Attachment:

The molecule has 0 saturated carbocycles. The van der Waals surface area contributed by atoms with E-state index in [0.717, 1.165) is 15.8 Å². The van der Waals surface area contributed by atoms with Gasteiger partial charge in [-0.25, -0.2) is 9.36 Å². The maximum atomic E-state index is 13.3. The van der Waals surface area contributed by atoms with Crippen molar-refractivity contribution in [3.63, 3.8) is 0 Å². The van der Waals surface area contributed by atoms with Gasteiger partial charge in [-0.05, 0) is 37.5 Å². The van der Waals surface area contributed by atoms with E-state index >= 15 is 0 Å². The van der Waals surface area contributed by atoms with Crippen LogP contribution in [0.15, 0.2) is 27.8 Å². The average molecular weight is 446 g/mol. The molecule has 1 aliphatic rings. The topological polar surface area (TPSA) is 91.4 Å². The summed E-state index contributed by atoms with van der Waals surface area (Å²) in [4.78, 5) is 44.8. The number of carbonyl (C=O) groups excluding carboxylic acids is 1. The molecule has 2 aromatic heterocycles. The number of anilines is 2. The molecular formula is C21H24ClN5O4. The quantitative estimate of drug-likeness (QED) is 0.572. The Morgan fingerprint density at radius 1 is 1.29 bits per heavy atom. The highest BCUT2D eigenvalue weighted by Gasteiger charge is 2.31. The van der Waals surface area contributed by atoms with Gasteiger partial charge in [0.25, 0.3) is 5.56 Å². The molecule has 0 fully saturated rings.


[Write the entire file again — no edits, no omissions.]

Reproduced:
The molecule has 0 saturated carbocycles. The van der Waals surface area contributed by atoms with E-state index in [0.717, 1.165) is 15.8 Å². The van der Waals surface area contributed by atoms with Gasteiger partial charge in [-0.25, -0.2) is 9.36 Å². The maximum atomic E-state index is 13.3. The van der Waals surface area contributed by atoms with Crippen molar-refractivity contribution in [3.63, 3.8) is 0 Å². The van der Waals surface area contributed by atoms with Gasteiger partial charge in [-0.05, 0) is 37.5 Å². The van der Waals surface area contributed by atoms with E-state index >= 15 is 0 Å². The van der Waals surface area contributed by atoms with Crippen LogP contribution in [0.15, 0.2) is 27.8 Å². The average molecular weight is 446 g/mol. The molecule has 1 aliphatic rings. The topological polar surface area (TPSA) is 91.4 Å². The summed E-state index contributed by atoms with van der Waals surface area (Å²) in [4.78, 5) is 44.8. The number of carbonyl (C=O) groups excluding carboxylic acids is 1. The molecule has 2 aromatic heterocycles. The number of anilines is 2. The molecular formula is C21H24ClN5O4. The quantitative estimate of drug-likeness (QED) is 0.572. The Morgan fingerprint density at radius 1 is 1.29 bits per heavy atom. The highest BCUT2D eigenvalue weighted by Gasteiger charge is 2.31. The van der Waals surface area contributed by atoms with Gasteiger partial charge in [0.25, 0.3) is 5.56 Å². The molecule has 0 fully saturated rings.